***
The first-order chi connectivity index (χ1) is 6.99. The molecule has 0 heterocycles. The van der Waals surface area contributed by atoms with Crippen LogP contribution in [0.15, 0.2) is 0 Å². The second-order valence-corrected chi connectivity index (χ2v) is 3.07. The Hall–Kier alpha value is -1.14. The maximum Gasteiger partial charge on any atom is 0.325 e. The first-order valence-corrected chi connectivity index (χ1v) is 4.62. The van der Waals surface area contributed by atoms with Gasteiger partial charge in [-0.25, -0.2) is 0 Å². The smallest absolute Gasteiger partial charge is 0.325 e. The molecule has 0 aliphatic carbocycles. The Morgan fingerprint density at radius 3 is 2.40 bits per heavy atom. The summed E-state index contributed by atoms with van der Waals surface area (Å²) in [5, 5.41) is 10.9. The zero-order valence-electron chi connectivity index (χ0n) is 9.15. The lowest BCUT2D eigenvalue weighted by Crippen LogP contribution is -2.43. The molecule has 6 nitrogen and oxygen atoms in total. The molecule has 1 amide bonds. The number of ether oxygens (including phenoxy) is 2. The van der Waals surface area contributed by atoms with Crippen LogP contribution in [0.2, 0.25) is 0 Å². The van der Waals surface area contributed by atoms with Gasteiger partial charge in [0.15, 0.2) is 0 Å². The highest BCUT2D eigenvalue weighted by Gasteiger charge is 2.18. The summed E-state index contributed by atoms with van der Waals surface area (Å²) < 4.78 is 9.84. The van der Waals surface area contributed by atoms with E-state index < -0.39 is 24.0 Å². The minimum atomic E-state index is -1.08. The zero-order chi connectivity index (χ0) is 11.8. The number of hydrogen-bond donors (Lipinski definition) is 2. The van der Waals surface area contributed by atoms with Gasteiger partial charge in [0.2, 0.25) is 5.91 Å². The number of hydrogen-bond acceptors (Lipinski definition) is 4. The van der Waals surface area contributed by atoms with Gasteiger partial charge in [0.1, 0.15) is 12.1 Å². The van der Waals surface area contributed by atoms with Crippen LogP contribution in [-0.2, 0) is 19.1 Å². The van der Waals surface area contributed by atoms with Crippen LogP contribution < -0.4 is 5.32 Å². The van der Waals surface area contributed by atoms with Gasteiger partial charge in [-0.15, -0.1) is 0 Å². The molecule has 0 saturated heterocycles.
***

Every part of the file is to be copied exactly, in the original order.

The first-order chi connectivity index (χ1) is 6.99. The molecule has 0 heterocycles. The van der Waals surface area contributed by atoms with Crippen LogP contribution in [0.15, 0.2) is 0 Å². The second-order valence-corrected chi connectivity index (χ2v) is 3.07. The Hall–Kier alpha value is -1.14. The maximum Gasteiger partial charge on any atom is 0.325 e. The first-order valence-corrected chi connectivity index (χ1v) is 4.62. The van der Waals surface area contributed by atoms with Gasteiger partial charge in [-0.25, -0.2) is 0 Å². The smallest absolute Gasteiger partial charge is 0.325 e. The molecule has 0 aliphatic carbocycles. The Morgan fingerprint density at radius 3 is 2.40 bits per heavy atom. The summed E-state index contributed by atoms with van der Waals surface area (Å²) in [5, 5.41) is 10.9. The zero-order valence-electron chi connectivity index (χ0n) is 9.15. The lowest BCUT2D eigenvalue weighted by Crippen LogP contribution is -2.43. The molecule has 6 nitrogen and oxygen atoms in total. The molecule has 1 amide bonds. The number of ether oxygens (including phenoxy) is 2. The van der Waals surface area contributed by atoms with Crippen LogP contribution in [0.2, 0.25) is 0 Å². The van der Waals surface area contributed by atoms with Gasteiger partial charge in [0.15, 0.2) is 0 Å². The highest BCUT2D eigenvalue weighted by Gasteiger charge is 2.18. The summed E-state index contributed by atoms with van der Waals surface area (Å²) < 4.78 is 9.84. The van der Waals surface area contributed by atoms with E-state index < -0.39 is 24.0 Å². The minimum atomic E-state index is -1.08. The zero-order chi connectivity index (χ0) is 11.8. The number of hydrogen-bond donors (Lipinski definition) is 2. The van der Waals surface area contributed by atoms with Gasteiger partial charge in [0.2, 0.25) is 5.91 Å². The number of hydrogen-bond acceptors (Lipinski definition) is 4. The van der Waals surface area contributed by atoms with Gasteiger partial charge in [0.1, 0.15) is 12.1 Å². The van der Waals surface area contributed by atoms with Crippen LogP contribution in [-0.2, 0) is 19.1 Å². The van der Waals surface area contributed by atoms with Crippen LogP contribution < -0.4 is 5.32 Å². The van der Waals surface area contributed by atoms with Gasteiger partial charge in [-0.15, -0.1) is 0 Å². The molecule has 0 saturated heterocycles.